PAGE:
THIS BLESSED ISLE

Last September we undertook a tour of Scottish islands.

John has relatives who live on Arran, so over the years, we have visited it many times.   Arran is a very lovely  island, and just as with a beautiful woman it is difficult to define exactly what makes one woman beautiful and another merely attractive, so I have never been able to identify just what about Arran makes it so beautiful.   Perhaps it is that it has a great variety of scenery, and is often described as ‘Scotland in miniature’.    It has some standing stones at its centre, and is of a reasonable size.      Driving right round it would take about 3 hours.   It has 6 or 7 golf courses, several small towns, some nice places to eat, a distillery…   all you need on a Scottish island really.   Sitting in the Clyde estuary it is accessible.    It is warmed by the Gulf Stream and palms can grow on it.   Allegedly it is where Robert the Bruce met the spider.   There do not appear to be any remaining  indiginous people.   I have never met anyone with more than three generations associated with it, and so far as I know it has no accent peculiar to itself.

North was the song of our journey, for after Arran we made our way, for the third time, to Orkney.   This is a group of many islands, hunkered down in the fearsome Pentland Firth against the perpetual Atlantic gales.   It does not feel in the least like a Hebridean island, and belongs to the Scandinavian/Viking tradition.   It is beautiful in a bleak and stark way, with few hills (apart from on Hoy) and hardly any trees.   It has one of the loveliest and largest stone circles of the British Isles, (photograph courtesy of John) consisting  of very tall stones, which stand in a landscape virtually unaltered since  they were heaved into their places.   It has brochs, chambered tombs, stone age villages, a recent amazing archeological find of what they think is a large ‘temple complex’ which turns the presumed history of Neolithic peoples in Britain on its head, wonderful beaches, great bird life, renaissance ruins, and a tremendous second world war history.   It has a harsh and guttural accent and fine people, who have never been especially interested in tourism.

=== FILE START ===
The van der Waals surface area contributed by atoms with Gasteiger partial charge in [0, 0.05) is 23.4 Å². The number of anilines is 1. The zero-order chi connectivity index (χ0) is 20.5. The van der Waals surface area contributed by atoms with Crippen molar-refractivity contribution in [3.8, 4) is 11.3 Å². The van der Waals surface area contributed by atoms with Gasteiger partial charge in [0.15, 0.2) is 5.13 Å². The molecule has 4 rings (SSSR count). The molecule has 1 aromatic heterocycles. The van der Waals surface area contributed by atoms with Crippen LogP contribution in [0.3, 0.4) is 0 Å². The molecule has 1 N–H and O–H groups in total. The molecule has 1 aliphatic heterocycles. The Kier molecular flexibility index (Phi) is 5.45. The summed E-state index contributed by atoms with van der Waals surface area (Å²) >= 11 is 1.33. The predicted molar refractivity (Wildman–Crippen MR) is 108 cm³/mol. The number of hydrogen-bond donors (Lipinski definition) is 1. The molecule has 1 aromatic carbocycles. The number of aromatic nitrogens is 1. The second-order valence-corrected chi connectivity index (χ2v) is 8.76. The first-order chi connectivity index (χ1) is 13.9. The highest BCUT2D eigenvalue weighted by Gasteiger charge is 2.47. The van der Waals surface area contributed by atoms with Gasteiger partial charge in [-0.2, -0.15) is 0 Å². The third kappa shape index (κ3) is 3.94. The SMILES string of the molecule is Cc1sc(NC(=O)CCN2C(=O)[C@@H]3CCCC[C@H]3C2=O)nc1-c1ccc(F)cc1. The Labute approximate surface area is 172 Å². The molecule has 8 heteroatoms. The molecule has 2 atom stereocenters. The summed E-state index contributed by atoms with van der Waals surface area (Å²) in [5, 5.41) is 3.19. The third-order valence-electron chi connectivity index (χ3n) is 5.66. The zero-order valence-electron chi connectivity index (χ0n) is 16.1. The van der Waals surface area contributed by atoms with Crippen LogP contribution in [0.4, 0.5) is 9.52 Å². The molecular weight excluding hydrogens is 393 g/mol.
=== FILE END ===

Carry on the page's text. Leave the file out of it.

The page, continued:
To me, the size of islands is very important.   My maternal family came from the island of Lewis, but island life has NEVER appealed to me.   In illustration of my phobia – we visited Gigha, a very small island.    We had a meal in the evening in one of its only two restaurants, called I think The Shack, or the Boat Shed and right beside the pier.    (Very nice too, good wine list and excellent waiter who combined all the many skills of that difficult job and pitched his role between formality and friendliness absolutely spot on).   However, next day, three different people, none of whom so far as we could recall had been in the restaurant with us, enquired if we had enjoyed our meal.  We fled the island in horror.

I recall that our tour guide in Iceland – a unique and lovely island – described his native land as ‘the second largest island in Europe.’    ‘Who are the largest?’, I enquired in all innocence.    “Why you are, of course,” he replied in surprise.  ‘Great Britain is the largest island in Europe.’

Ah, I thought.    He is surprised I don’t know that.   What he doesn’t realise is that although we know we are islanders, and are proud of our maritime skills, we don’t actually think of ourselves as ‘an island in Europe.’    We think we are the centre of the universe, glorious Albion, the isles of the blessed, this sceptred isle, God’s own chosen darlings, whae’s like us?    Largest island in Europe doesn’t even begin to describe how we see ourselves.

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About adhocannie
I am a good natured woman with a long memory and a swift tongue. I like loooking at things and thinking about them. Also food, clothes, travel, reading, sewing. I try to see the ridiculous in things, but sobriety of reflection keeps edgting in. I have husband, children, grandchildren, friends... I feel rich in things that matter. I am a happy exile. I like writing. I do not like talking about me (though I do.). You willl be much more interesting.

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